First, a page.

The best laptops and 2-in-1s to give as gifts
Until now I would have been hesitant to recommend the 13-inch MacBook Pro in a gift guide: To get the best features (a Touch ID sensor), you'd have to pay an eye-watering $1,799. Meanwhile, the $1,099 MacBook Air already had Touch ID, albeit with less-powerful silicon under the hood. This year, though, Apple updated the entry-level $1,299 MacBook Pro so that it combines everything we liked about the Air and higher-end Pro, with an asking price that is in the same ballpark as its lower-powered cousin. Now that the price is right (and the features too), the base MacBook Pro is our go-to recommendation for Apple fans in search of a new laptop. It's faster than the entry-level MBP used to be, there's the Touch ID sensor we're so fond of, improved speakers and an already-great Retina with the addition of Apple's True Tone technology. The main drawback is the keyboard, though Apple has tweaked the design (again) to make it more responsive. -- Dana Wollman, Editor-in-Chief
For years now, Dell's ultraportable XPS 13 has been one of our favorite Windows laptops. The company also makes a convertible 2-in-1 version of the XPS 13, and although the first version was flawed in some ways, the newest model addresses basically all of its earlier shortcomings. In fact, if money were no object we'd choose the 2-in-1 version over the regular one. For us, it largely comes down to the fact that the 2-in-1 has a more modern design, with a profile that manages to be thin even with a rotating 360-degree hinge. Speaking of, the hinge feels sturdy and smooth in use. We're also fans of the long battery life, comfortable keyboard and the HDR display. It's worth acknowledging that this "nice bonus" comes at a premium. A similarly specced version of the 2-in-1 will cost $250 more than the standard edition, which means gift givers still have plenty of reason to stick with the regular model. -- D.W.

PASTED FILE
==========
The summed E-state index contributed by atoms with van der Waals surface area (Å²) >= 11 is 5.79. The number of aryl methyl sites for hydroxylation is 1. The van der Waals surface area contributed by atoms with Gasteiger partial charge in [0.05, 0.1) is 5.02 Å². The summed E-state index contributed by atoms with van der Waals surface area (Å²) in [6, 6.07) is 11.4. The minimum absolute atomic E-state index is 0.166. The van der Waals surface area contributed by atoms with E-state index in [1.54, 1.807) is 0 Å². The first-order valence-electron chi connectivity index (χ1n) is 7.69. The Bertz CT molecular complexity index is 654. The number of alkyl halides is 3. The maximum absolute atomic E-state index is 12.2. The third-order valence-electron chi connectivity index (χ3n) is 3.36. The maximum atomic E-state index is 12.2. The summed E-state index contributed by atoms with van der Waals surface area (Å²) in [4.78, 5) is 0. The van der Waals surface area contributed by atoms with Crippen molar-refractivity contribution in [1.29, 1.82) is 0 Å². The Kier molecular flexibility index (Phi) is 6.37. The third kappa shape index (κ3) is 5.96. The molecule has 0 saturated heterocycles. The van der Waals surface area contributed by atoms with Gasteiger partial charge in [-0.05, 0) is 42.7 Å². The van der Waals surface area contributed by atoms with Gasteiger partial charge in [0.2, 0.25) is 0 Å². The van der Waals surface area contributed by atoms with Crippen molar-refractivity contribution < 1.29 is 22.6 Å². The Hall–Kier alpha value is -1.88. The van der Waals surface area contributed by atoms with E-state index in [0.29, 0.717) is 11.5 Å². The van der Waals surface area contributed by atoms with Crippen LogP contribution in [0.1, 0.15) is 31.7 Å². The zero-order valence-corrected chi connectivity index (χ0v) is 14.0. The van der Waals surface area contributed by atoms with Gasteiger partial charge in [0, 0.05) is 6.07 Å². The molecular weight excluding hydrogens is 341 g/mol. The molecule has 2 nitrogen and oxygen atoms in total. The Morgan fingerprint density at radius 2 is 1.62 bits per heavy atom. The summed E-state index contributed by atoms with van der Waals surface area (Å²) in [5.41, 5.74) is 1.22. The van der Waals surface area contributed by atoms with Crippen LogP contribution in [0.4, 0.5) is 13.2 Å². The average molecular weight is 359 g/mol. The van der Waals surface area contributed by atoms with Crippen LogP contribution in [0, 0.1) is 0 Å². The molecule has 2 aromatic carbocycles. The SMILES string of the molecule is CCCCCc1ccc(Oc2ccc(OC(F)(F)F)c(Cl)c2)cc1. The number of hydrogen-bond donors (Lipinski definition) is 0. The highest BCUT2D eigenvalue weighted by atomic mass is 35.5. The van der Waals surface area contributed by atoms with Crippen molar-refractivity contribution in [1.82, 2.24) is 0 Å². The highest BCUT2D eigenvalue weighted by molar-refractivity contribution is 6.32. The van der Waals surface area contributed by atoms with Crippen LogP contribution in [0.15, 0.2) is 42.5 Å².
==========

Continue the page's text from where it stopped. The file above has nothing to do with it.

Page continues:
Last year's 13.5-inch Surface Laptop 2 was so perfect we could barely think of any drawbacks. We dug its design, its comfortable keyboard, its long battery life -- you get the idea. Now Microsoft is back with generation three, and though we haven't yet had a chance to take it for an extended spin, we expect to like it, if last year's model is any indication. For better or worse, there aren't many differences this year. The biggest change is an upgrade to Intel's 10th-generation Core processors. The keyboard design has also seen an update; our own Devindra Hardawar spent enough time with it to proclaim it's a superior typing experience to Apple's flat MacBook Pro keys. Basically, then, if you read our review from last year and thought the Surface Laptop seemed perfect for the Windows user in your life, the third generation is a safe bet. -- D.W.